A former United States Ambassador to Nigeria, John Campbell, and a former Director with Harvard University’s Kennedy School of Government, Prof. Robert Rotberg, have asked the US government to label Nigeria a failed state.
Campbell and Rotberg said this in an article titled, ‘The Giant of Africa is Failing’ which was published in the May/June edition of ‘Foreign Affairs’ magazine.
They were of the view that every part of Nigeria now faces insecurity, which they said poses a threat to the nation’s corporate existence.
In their assessment, even the police find it difficult to curb crime, as a result of the sophisticated weapons that criminals posses.
Campbell and Rotberg added that the Federal Government seemed to have given up in some areas because non-state actors are now in control, while quasi-police organisations and militias controlled by state governments are now common.
The two scholars further stated that due to kidnappings and other crimes, several schools had been forced to shut down.
The article read in part, “Nigeria’s worldwide companions, particularly the USA, should acknowledge that Nigeria is now a failed state. In recognition of that truth, they need to deepen their engagement with the nation and search to carry the present administration accountable for its failures, while additionally working with it to supply safety and proper financial system.
“Underneath the administration of President Muhammadu Buhari, a number of overlapping safety crises has remodelled Nigeria from a weak state right into a failed one. Buhari’s authorities has struggled to quell numerous Jihadi insurgencies, together with the one waged by the militant group Boko Haram,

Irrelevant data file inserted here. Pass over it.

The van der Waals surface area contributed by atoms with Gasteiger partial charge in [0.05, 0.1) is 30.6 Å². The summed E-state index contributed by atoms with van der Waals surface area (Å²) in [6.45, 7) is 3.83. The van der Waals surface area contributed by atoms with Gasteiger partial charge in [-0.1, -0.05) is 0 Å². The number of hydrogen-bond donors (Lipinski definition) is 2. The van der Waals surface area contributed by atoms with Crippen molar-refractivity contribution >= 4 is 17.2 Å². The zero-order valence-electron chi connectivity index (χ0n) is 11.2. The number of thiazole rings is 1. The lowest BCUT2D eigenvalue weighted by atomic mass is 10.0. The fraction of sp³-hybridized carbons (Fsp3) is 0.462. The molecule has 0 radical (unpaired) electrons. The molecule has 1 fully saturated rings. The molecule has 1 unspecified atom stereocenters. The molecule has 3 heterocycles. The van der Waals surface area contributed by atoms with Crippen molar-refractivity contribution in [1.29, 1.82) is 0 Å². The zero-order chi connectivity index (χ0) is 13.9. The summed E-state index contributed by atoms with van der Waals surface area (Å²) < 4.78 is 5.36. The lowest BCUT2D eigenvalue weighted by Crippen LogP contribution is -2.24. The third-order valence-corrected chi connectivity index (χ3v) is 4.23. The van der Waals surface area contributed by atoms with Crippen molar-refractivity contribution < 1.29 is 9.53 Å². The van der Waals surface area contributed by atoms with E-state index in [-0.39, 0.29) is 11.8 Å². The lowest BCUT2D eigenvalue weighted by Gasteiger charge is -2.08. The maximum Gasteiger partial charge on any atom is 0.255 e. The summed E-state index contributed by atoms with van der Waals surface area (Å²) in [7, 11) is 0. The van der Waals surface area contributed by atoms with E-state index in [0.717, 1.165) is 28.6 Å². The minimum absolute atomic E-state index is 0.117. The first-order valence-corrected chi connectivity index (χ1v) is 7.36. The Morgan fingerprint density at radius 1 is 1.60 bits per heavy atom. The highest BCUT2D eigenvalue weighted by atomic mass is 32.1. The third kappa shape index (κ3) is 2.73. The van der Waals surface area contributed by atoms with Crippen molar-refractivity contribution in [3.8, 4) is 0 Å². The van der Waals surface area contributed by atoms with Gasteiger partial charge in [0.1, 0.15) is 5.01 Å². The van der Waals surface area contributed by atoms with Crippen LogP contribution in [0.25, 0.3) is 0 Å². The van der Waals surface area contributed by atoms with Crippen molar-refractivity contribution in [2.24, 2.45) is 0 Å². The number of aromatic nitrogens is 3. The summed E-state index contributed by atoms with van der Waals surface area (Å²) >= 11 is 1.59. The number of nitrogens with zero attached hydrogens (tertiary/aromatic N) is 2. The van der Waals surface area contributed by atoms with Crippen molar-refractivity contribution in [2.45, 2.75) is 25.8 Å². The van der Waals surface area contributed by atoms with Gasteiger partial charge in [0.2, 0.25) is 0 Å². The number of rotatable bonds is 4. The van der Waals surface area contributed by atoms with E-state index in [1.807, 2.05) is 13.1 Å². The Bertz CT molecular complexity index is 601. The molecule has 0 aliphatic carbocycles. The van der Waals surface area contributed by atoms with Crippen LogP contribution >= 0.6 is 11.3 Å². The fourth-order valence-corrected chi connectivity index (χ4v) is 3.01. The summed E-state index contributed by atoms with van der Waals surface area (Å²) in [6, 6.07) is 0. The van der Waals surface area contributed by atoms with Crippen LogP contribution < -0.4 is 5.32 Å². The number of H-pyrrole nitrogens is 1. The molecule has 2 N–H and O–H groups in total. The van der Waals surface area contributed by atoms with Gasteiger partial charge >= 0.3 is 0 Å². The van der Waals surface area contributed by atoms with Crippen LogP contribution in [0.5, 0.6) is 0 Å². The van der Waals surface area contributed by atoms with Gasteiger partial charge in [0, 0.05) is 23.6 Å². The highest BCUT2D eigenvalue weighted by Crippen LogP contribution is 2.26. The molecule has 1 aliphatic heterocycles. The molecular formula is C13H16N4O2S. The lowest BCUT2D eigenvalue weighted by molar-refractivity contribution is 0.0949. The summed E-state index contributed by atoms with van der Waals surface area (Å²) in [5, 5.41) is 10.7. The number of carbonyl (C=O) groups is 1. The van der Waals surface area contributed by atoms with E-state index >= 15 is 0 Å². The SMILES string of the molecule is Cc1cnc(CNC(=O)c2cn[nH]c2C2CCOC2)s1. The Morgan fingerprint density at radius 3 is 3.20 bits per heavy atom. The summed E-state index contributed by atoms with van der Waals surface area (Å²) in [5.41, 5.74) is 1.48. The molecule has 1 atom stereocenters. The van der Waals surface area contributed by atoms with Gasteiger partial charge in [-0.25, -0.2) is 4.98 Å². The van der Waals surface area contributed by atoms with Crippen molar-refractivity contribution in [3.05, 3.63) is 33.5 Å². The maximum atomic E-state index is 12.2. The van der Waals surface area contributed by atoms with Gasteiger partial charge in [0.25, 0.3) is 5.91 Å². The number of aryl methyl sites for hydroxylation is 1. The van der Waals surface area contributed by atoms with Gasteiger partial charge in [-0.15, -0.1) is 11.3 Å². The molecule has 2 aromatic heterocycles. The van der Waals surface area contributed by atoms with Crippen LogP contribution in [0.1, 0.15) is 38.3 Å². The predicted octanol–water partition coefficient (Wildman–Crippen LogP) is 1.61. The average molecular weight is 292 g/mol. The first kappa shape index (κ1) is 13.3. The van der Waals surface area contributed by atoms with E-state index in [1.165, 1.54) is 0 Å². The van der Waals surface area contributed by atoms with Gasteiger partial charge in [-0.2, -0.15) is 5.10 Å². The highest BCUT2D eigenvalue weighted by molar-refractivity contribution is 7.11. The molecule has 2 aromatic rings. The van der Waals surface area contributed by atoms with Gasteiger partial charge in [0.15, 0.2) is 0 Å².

“Regional quasi-police forces and militias—generally related to state governments however not often formally sanctioned—train de facto authority in some areas. However in lots of others, the federal authorities have successfully ceded management to militants and criminals.”
Campbell and Rotberg said happenings in Nigeria also affect other areas of Africa which shows Nigeria’s importance.
The article continued, “However the Nigerian state has long failed to supply its residents with social companies and Nigerian politics is basically an elite sport disassociated from governance.
“The Federal Government doesn’t or cannot tax the true wealth of the nation, stays too depending on income from oil and gasoline, and lurches from one fiscal disaster to a different. Corruption is structural, too, casting almost everybody as each perpetrator and sufferer.”
In conclusion, Campbell and Rotberg recommended that through conferences, technical recommendations, and different instruments of “comfortable diplomacy,” the US ought to help civil society and Nigerian non-governmental organisations in their struggle to strengthen Nigeria’s democracy.